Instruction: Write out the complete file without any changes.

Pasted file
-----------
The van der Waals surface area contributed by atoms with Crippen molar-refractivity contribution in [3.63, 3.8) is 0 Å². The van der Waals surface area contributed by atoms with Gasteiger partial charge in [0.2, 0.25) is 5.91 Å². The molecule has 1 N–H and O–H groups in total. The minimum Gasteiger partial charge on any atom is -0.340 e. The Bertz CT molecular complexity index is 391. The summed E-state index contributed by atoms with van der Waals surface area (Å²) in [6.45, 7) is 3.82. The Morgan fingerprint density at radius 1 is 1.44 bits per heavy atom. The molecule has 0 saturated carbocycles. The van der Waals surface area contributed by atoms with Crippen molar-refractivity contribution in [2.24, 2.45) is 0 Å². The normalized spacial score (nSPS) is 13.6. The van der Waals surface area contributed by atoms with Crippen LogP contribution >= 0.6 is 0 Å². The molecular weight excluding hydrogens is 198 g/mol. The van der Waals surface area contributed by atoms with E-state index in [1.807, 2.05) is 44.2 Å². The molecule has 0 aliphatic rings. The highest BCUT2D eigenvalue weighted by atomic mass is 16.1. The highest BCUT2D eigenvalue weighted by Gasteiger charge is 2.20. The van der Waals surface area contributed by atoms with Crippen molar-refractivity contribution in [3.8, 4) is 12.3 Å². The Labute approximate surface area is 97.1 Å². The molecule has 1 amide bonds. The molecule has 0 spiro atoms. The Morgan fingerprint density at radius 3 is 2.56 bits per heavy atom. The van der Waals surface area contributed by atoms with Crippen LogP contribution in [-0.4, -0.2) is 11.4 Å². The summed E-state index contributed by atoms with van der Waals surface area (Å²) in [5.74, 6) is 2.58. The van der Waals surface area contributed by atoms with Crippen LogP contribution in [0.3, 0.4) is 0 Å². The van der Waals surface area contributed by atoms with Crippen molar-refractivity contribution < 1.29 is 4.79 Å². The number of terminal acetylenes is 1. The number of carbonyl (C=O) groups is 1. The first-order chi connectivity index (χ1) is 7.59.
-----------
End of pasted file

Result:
The van der Waals surface area contributed by atoms with Crippen molar-refractivity contribution in [3.63, 3.8) is 0 Å². The van der Waals surface area contributed by atoms with Gasteiger partial charge in [0.2, 0.25) is 5.91 Å². The molecule has 1 N–H and O–H groups in total. The minimum Gasteiger partial charge on any atom is -0.340 e. The Bertz CT molecular complexity index is 391. The summed E-state index contributed by atoms with van der Waals surface area (Å²) in [6.45, 7) is 3.82. The Morgan fingerprint density at radius 1 is 1.44 bits per heavy atom. The molecule has 0 saturated carbocycles. The van der Waals surface area contributed by atoms with Crippen molar-refractivity contribution in [2.24, 2.45) is 0 Å². The normalized spacial score (nSPS) is 13.6. The van der Waals surface area contributed by atoms with Crippen LogP contribution >= 0.6 is 0 Å². The molecular weight excluding hydrogens is 198 g/mol. The van der Waals surface area contributed by atoms with E-state index in [1.807, 2.05) is 44.2 Å². The molecule has 0 aliphatic rings. The highest BCUT2D eigenvalue weighted by atomic mass is 16.1. The highest BCUT2D eigenvalue weighted by Gasteiger charge is 2.20. The van der Waals surface area contributed by atoms with Crippen molar-refractivity contribution in [3.8, 4) is 12.3 Å². The Labute approximate surface area is 97.1 Å². The molecule has 1 amide bonds. The molecule has 0 spiro atoms. The Morgan fingerprint density at radius 3 is 2.56 bits per heavy atom. The van der Waals surface area contributed by atoms with Crippen LogP contribution in [-0.4, -0.2) is 11.4 Å². The summed E-state index contributed by atoms with van der Waals surface area (Å²) in [5.74, 6) is 2.58. The van der Waals surface area contributed by atoms with Crippen LogP contribution in [0.3, 0.4) is 0 Å². The van der Waals surface area contributed by atoms with Crippen molar-refractivity contribution < 1.29 is 4.79 Å². The number of terminal acetylenes is 1. The number of carbonyl (C=O) groups is 1. The first-order chi connectivity index (χ1) is 7.59.